There are trainers, presenters and keynote speakers available to talk about any topic for every business. I know. I represent speakers at WeSpeak Worldwide as the CEO. There are presenters whose charisma will charm you while they speak, phenomenal speakers who will leave you in awe and then there are speakers who can put you to sleep within their first paragraph. Most speakers fall somewhere in between. How do good speakers become great presenters, and how do great presenters become effective speakers?
I had the opportunity to interview one of WeSpeak Worldwide speakers, Robyn Hatcher, on Blab.im. Hatcher is the author of Standing Ovation Presentations: Discover Your Unique Actortype and Let It Shine. She has a background as a script writer for daytime television and as an actress. Hatcher uses her experience from her past careers to teach others to find their authentic selves and to become effective speakers.
Get Them At The Beginning
Hatcher suggests not starting your presentation with a typical lack-luster introduction of yourself, but instead to energize yourself and your audience with one of the five Attention Getters below. "This activates the right side of the brain and gets your audience involved," said Hatcher. Speakers can involve their audience before their introduction by using one of these five impactful methods:
- Ask a question or series of questions. i.e., "How many of you . . .?"
- State something startling. i.e., "Do you realize . . . ?"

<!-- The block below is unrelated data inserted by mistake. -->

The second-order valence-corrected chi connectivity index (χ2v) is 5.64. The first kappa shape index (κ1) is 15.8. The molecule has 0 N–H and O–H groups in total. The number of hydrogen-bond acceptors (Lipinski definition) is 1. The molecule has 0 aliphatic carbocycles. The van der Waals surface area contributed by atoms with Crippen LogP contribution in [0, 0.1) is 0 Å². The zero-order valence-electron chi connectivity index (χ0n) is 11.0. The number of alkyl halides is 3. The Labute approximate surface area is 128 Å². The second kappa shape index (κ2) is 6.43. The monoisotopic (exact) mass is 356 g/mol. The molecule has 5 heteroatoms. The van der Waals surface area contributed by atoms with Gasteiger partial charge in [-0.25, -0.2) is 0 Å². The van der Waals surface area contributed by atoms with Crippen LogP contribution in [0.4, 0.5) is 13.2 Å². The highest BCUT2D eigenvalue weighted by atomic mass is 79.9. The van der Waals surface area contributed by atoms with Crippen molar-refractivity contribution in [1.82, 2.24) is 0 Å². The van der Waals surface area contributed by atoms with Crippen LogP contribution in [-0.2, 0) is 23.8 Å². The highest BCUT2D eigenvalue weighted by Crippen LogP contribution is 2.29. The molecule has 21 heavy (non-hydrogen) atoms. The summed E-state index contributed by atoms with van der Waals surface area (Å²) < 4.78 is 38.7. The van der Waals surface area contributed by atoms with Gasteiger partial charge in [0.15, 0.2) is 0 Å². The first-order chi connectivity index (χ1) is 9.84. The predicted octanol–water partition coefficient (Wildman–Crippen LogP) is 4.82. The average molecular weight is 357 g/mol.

- Use a powerful quote.
- Tell a story.
- Use an analogy or an example.
Breaking Into The Industry
By reading Hatcher's book, even experienced speakers can improve their presentation skills by identifying with their "actortype". But for new speakers she gives these tips to get started in the industry.
- Start speaking for free to small groups like the Chamber of Commerce.
- Always get a copy of your recorded presentation.
- Find businesses that offer "Lunch & Learns (where employees learn a new skill over lunch) and present to their staff.
But What About Nerves
Hatcher recommends using a super hero stance to take up as much space as possible so that you feel powerful. "Research has shown that holding this stance for 2 minutes can lower your anxiety and stress levels," said Hatcher. Another technique is to re-identify 'nerves' as 'excitement.' And finally, to internalize your real purpose for public speaking which is that you actually have something valuable to offer the attendees who are there to hear you speak.
To learn more about inspiring standing ovation presentations, or to have Hatcher speak to your group or to present to your trainers, contact WeSpeakWorldwide.com.